There are a lot of reports of formation induced damage of wells world-wide. Despite extensive literature on the subject, formation induced damage is not a standardized part of well design. One reason may be that the associated fundamental mechanism is not yet fully understood, which makes it difficult to implement in design rules. As a step towards practical design, this paper aims at improving the understanding of characteristic mechanisms of well formation interaction by analytical solutions to two simple cases. The first case considered is a vertical well in a compacting reservoir and is solved by elasticity theory. An elastic length parameter is derived, which is function of the axial stiffness of well and shear stiffness of formation. The well is then shown to follow the deformation of the compacting reservoir, with exception of a transient zone around the boundary to the overburden. The elastic length determines the size of this transient zone. Through the transient zone, the axial force reduces towards zero in the overburden. A learning is that in many cases it is sufficient to instrument the well casing or liner to measure reservoir compaction. The result also supports the finding that the high number of well damage in the deep overburden is due to another mechanism: shear deformation or slip of a weak plane crossing the well. This second case is also studied analytically yet based on plasticity theory. Input parameters to this model are shear and moment capacity of the well, shear strength of the formation and a load displacement characteristic of the formation. A general finding is that during such slip, the well is normally not able to resist, and it fails by exceeding the moment capacity at a distance from the shear plane.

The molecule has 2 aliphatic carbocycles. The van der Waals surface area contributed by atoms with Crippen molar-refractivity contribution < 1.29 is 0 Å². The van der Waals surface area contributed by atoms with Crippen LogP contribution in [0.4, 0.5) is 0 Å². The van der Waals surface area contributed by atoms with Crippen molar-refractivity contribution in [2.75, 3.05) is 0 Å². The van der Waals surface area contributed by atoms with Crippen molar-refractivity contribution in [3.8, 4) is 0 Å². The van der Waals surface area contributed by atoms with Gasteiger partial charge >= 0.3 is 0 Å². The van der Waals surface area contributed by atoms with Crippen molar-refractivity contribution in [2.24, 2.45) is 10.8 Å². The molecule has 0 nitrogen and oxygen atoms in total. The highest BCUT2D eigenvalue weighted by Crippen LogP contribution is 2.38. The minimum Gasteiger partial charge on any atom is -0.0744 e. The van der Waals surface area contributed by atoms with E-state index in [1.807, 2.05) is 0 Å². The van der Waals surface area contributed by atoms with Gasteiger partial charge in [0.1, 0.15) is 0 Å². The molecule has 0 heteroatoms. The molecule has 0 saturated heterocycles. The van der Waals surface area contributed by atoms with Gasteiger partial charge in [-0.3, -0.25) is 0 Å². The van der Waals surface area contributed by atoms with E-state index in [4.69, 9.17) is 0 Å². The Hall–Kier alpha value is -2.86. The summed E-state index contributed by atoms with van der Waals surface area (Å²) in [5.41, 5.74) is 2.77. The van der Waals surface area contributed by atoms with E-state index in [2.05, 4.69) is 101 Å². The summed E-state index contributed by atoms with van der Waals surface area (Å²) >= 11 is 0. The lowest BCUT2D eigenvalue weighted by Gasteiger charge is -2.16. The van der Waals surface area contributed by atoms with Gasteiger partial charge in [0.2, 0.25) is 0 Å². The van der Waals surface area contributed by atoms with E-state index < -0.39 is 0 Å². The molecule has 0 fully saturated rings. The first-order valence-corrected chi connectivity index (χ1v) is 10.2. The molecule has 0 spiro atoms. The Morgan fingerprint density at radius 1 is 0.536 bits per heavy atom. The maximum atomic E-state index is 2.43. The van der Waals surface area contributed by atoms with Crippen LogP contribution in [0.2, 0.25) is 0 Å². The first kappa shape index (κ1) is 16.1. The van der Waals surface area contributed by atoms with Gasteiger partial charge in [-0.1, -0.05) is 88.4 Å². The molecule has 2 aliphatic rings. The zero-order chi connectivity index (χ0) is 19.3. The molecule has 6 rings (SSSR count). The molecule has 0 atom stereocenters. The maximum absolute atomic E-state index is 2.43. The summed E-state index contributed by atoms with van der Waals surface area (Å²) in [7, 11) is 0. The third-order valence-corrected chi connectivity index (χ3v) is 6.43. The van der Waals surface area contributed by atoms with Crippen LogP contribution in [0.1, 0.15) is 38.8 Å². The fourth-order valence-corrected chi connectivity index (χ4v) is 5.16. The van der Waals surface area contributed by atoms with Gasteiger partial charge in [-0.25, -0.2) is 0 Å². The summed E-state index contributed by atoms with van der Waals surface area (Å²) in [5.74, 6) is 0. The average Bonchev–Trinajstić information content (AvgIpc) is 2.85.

The final and third case studied is ovalization of the cross section of a horizontal well due to pressure from the formation. This is a phenomenon occurring in salt and weak shale. It is a more complex interaction problem and a numerical simulation by finite element is used to solve it. A workflow is developed for an uncemented part of a horizontal well in a shale formation. Input parameters are in-situ stress, pore pressure and stiffness and strength of well and formation. Since the vertical stress is larger than the horizontal, the shear mobilization is largest to the side of the casing and shear failure starts there, initiating plastic deformation until contact and start of ovalization by reducing the lateral diameter of the well. By reduction of the mud pressure in the outer annulus, the contact area grows. Finally, the structural capacity of an ovalized casing with full formation contact is calculated. The formation is found to have some supporting effect and the resulting capacity is higher than the capacity of an ovalized casing without formation support.